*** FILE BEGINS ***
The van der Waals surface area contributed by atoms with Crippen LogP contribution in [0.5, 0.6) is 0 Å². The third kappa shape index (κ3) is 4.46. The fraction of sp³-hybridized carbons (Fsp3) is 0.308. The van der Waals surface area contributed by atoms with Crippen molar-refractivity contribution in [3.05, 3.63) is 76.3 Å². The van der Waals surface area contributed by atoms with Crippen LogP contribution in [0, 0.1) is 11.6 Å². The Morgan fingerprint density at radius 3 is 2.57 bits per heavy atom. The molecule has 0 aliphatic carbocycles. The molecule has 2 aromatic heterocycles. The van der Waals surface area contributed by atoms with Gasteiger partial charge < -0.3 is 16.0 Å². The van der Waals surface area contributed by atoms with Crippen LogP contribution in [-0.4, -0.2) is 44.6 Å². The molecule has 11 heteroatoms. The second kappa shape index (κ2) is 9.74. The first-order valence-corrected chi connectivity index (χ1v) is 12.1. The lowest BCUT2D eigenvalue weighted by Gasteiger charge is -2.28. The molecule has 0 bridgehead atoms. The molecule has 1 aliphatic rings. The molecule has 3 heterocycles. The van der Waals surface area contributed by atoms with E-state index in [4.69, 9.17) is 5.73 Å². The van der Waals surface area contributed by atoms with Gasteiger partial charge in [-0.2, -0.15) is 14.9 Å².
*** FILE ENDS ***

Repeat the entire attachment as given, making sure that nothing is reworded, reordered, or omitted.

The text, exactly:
The van der Waals surface area contributed by atoms with Crippen LogP contribution in [0.5, 0.6) is 0 Å². The third kappa shape index (κ3) is 4.46. The fraction of sp³-hybridized carbons (Fsp3) is 0.308. The van der Waals surface area contributed by atoms with Crippen molar-refractivity contribution in [3.05, 3.63) is 76.3 Å². The van der Waals surface area contributed by atoms with Crippen LogP contribution in [0, 0.1) is 11.6 Å². The Morgan fingerprint density at radius 3 is 2.57 bits per heavy atom. The molecule has 0 aliphatic carbocycles. The molecule has 2 aromatic heterocycles. The van der Waals surface area contributed by atoms with Gasteiger partial charge < -0.3 is 16.0 Å². The van der Waals surface area contributed by atoms with Crippen LogP contribution in [-0.4, -0.2) is 44.6 Å². The molecule has 11 heteroatoms. The second kappa shape index (κ2) is 9.74. The first-order valence-corrected chi connectivity index (χ1v) is 12.1. The lowest BCUT2D eigenvalue weighted by Gasteiger charge is -2.28. The molecule has 0 bridgehead atoms. The molecule has 1 aliphatic rings. The molecule has 3 heterocycles. The van der Waals surface area contributed by atoms with E-state index in [4.69, 9.17) is 5.73 Å². The van der Waals surface area contributed by atoms with Gasteiger partial charge in [-0.2, -0.15) is 14.9 Å².